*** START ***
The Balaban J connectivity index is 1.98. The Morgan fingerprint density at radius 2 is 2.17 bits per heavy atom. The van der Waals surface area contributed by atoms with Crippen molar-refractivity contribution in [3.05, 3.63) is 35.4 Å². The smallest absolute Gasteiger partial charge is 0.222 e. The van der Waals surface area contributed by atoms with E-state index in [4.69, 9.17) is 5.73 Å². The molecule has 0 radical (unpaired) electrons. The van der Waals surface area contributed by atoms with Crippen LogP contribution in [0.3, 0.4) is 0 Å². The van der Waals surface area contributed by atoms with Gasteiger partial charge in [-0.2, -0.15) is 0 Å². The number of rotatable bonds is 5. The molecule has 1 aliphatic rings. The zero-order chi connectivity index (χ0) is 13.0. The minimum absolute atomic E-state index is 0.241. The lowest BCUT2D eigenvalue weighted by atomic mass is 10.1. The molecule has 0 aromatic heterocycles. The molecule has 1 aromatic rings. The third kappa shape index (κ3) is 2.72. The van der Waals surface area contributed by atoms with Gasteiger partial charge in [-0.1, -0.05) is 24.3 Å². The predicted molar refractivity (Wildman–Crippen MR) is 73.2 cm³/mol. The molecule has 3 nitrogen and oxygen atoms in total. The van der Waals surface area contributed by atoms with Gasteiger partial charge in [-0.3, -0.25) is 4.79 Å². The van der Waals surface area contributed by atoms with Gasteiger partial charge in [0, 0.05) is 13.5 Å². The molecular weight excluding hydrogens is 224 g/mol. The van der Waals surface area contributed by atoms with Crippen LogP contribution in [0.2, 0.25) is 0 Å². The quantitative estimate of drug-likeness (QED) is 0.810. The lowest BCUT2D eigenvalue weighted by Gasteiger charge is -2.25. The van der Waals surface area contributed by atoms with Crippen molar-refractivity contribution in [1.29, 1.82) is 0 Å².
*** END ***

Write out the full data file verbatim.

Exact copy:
The Balaban J connectivity index is 1.98. The Morgan fingerprint density at radius 2 is 2.17 bits per heavy atom. The van der Waals surface area contributed by atoms with Crippen molar-refractivity contribution in [3.05, 3.63) is 35.4 Å². The smallest absolute Gasteiger partial charge is 0.222 e. The van der Waals surface area contributed by atoms with E-state index in [4.69, 9.17) is 5.73 Å². The molecule has 0 radical (unpaired) electrons. The van der Waals surface area contributed by atoms with Crippen LogP contribution in [0.3, 0.4) is 0 Å². The van der Waals surface area contributed by atoms with Gasteiger partial charge in [-0.2, -0.15) is 0 Å². The number of rotatable bonds is 5. The molecule has 1 aliphatic rings. The zero-order chi connectivity index (χ0) is 13.0. The minimum absolute atomic E-state index is 0.241. The lowest BCUT2D eigenvalue weighted by atomic mass is 10.1. The molecule has 0 aromatic heterocycles. The molecule has 1 aromatic rings. The third kappa shape index (κ3) is 2.72. The van der Waals surface area contributed by atoms with Gasteiger partial charge in [-0.1, -0.05) is 24.3 Å². The predicted molar refractivity (Wildman–Crippen MR) is 73.2 cm³/mol. The molecule has 3 nitrogen and oxygen atoms in total. The van der Waals surface area contributed by atoms with Gasteiger partial charge in [-0.3, -0.25) is 4.79 Å². The van der Waals surface area contributed by atoms with Gasteiger partial charge in [0, 0.05) is 13.5 Å². The molecular weight excluding hydrogens is 224 g/mol. The van der Waals surface area contributed by atoms with Crippen LogP contribution in [0.2, 0.25) is 0 Å². The quantitative estimate of drug-likeness (QED) is 0.810. The lowest BCUT2D eigenvalue weighted by Gasteiger charge is -2.25. The van der Waals surface area contributed by atoms with Crippen molar-refractivity contribution in [1.29, 1.82) is 0 Å².